interval for the difference in means for quartz, feldspar, and biotite was calculated. If this interval included zero, then I concluded that there was enough statistical evidence to reject H0. The results of the statistical work indicated that there is not enough evidence to reject H0 in favor of Ha for quartz and biotite. However, the data also indicate that Ho should be rejected in favor of Ha for feldspar. Though this result is difficult to interpret, it may simply be due to the difficulty of distinguishing untwined feldspar from quartz in unstained thin sections. Though there is clearly a need for more work on the subject of this thesis, the results of my work point to the potential usefulness of point counting scanned images to determine the modal compositions of rock specimens., San Diego State University
The use of electromagnetic induction logging to track seawater intrusion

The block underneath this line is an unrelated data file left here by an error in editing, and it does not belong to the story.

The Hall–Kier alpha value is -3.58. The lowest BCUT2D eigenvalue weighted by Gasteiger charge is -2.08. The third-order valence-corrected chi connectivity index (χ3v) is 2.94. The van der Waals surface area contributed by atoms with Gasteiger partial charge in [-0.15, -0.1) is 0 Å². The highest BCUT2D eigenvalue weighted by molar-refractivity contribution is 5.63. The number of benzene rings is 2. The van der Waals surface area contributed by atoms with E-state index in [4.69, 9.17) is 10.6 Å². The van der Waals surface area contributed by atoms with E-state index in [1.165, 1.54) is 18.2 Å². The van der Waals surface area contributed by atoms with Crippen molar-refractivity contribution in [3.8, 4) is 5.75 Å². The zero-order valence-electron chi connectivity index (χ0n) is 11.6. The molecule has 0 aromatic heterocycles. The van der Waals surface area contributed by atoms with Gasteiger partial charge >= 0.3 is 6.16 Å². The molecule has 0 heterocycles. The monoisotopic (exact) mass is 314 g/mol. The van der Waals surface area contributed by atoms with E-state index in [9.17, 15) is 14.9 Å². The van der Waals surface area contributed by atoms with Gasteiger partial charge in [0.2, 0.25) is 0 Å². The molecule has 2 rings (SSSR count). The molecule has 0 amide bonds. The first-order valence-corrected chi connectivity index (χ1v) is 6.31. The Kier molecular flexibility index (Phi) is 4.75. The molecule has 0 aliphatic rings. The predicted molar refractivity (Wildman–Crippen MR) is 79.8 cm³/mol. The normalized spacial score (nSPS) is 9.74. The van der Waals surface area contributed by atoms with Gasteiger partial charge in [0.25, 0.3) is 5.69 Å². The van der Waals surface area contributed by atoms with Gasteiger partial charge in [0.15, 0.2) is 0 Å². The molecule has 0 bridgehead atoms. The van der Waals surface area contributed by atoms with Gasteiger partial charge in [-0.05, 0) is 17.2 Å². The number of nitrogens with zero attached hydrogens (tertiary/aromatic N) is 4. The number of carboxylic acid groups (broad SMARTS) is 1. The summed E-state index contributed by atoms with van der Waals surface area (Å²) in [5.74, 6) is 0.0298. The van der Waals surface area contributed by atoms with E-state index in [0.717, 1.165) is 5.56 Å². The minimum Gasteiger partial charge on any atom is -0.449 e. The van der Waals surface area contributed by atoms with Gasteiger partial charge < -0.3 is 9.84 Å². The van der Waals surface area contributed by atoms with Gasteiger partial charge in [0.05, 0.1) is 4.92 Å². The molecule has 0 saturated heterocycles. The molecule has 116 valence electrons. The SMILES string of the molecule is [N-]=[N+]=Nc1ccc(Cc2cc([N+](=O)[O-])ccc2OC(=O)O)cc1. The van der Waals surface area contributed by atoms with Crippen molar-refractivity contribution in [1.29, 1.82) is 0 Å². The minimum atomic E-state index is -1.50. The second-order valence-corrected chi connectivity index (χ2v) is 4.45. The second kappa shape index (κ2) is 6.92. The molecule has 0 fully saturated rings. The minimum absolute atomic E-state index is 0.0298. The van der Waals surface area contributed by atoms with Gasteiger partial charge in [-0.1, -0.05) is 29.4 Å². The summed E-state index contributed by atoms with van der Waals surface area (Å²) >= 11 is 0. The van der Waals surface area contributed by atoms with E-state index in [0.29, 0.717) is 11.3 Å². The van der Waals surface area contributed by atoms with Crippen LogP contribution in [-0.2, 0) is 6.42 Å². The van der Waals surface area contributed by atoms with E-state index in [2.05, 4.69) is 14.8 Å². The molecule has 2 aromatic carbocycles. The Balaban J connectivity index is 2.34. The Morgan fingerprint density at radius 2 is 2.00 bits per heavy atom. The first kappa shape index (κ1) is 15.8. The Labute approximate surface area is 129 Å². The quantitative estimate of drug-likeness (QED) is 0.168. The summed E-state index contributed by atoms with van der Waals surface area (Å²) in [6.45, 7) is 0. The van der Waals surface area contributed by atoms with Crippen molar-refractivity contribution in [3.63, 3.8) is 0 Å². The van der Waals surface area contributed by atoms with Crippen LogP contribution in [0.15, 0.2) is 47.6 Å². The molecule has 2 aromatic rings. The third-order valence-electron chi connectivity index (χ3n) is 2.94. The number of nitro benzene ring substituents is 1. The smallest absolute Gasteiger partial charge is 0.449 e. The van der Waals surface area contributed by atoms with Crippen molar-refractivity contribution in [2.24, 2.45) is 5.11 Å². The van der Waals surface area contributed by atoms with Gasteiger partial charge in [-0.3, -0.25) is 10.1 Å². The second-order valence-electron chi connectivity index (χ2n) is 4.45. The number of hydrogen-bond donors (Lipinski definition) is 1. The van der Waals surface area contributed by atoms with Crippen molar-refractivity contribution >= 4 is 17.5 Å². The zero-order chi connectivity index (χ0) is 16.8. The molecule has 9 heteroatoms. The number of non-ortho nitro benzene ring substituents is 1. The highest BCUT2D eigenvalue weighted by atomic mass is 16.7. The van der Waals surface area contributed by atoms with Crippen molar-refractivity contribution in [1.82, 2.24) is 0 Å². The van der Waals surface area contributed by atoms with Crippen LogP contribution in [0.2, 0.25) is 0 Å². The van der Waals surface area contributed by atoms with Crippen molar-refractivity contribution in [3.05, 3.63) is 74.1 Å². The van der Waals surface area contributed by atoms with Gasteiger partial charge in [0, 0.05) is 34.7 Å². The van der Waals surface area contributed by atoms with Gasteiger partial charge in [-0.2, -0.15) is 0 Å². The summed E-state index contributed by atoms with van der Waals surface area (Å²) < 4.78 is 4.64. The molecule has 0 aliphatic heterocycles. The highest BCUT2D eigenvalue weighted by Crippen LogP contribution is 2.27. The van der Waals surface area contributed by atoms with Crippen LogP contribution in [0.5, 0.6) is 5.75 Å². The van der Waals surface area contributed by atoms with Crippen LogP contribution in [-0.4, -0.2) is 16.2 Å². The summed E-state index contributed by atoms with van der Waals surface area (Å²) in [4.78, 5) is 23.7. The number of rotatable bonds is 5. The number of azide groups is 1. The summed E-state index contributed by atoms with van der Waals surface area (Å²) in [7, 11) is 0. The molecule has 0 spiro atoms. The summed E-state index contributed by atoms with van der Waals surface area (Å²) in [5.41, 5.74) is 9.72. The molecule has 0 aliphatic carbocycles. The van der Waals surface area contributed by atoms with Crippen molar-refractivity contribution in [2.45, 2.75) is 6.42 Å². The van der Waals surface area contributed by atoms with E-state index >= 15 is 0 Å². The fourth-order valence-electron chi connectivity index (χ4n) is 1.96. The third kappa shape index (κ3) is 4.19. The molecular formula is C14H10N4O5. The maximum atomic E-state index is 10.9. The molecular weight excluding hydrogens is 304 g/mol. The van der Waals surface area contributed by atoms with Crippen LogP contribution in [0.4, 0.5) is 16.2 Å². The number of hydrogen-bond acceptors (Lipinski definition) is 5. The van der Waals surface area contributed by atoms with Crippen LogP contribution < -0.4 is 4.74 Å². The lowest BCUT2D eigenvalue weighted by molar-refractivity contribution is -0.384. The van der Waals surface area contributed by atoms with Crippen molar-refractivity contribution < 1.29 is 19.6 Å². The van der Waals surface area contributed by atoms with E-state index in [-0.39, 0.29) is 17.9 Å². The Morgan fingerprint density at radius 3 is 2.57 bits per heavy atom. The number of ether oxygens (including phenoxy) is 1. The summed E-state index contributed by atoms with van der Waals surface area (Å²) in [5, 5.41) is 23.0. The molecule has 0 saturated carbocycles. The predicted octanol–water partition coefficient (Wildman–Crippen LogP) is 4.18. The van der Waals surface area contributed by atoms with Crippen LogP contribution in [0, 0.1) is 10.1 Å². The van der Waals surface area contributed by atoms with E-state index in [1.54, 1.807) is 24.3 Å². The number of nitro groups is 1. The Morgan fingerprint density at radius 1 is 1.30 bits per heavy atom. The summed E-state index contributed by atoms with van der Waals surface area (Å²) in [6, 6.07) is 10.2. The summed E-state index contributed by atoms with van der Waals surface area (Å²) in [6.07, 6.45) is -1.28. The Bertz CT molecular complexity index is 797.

Electromagnetic (EM) Induction logging can be an efficient and versatile method for tracking seawater intrusion. Both water chemistry and lithology affect EM logs. EM conductivities of Southern California coastal silts and clays often reach 200 millisiemens per meter (mS/m). Coarse sand and gravel zones intruded by seawater reach EM conductivities greater than 800 mS/m. As part of a United States Geological Survey (USGS) seawater intrusion study, EM log, chloride concentrations and specific conductance data from 9 monitoring wells along the coastal Oxnard Plain in Ventura County, California were used to correlate EM conductivity and water quality and to characterize seawater intrusion. EM logging and water chemistry sampling were done in 1994 and again in 1996. Specific conductance and chloride concentration of water samples analyzed in this study ranged from 100 to 2,000 mS/m and 26 to 6,500 milligrams per liter (mg/1) respectively. Large changes in conductance and chloride concentrations occurred during the 1994 -1996 period. These large changes are directly related to an increase in rainfall after 1994 and the resulting decrease in agricultural pumping within the Oxnard Plain. Linear regression analysis of chloride concentration versus specific conductance, chloride concentration versus EM log conductivity and change in chloride concentration versus change in EM log conductivity show correlation coefficients of 0.89, 0.72, and 0.87, respectively. Contour mapping of EM log conductivity and chloride concentration as well as changes in both parameters show common trends. EM logging can be used to track seawater intrusion along the coastal Oxnard Plain. However, water chemistry sampling techniques must be refined and standardized to get representative samples, which can then be statistically correlated to EM conductivity. Regression analysis indicates a correlation between chloride concentration and EM log conductivity even with the interfering effects of lithology and with improper sampling techniques., San Diego State University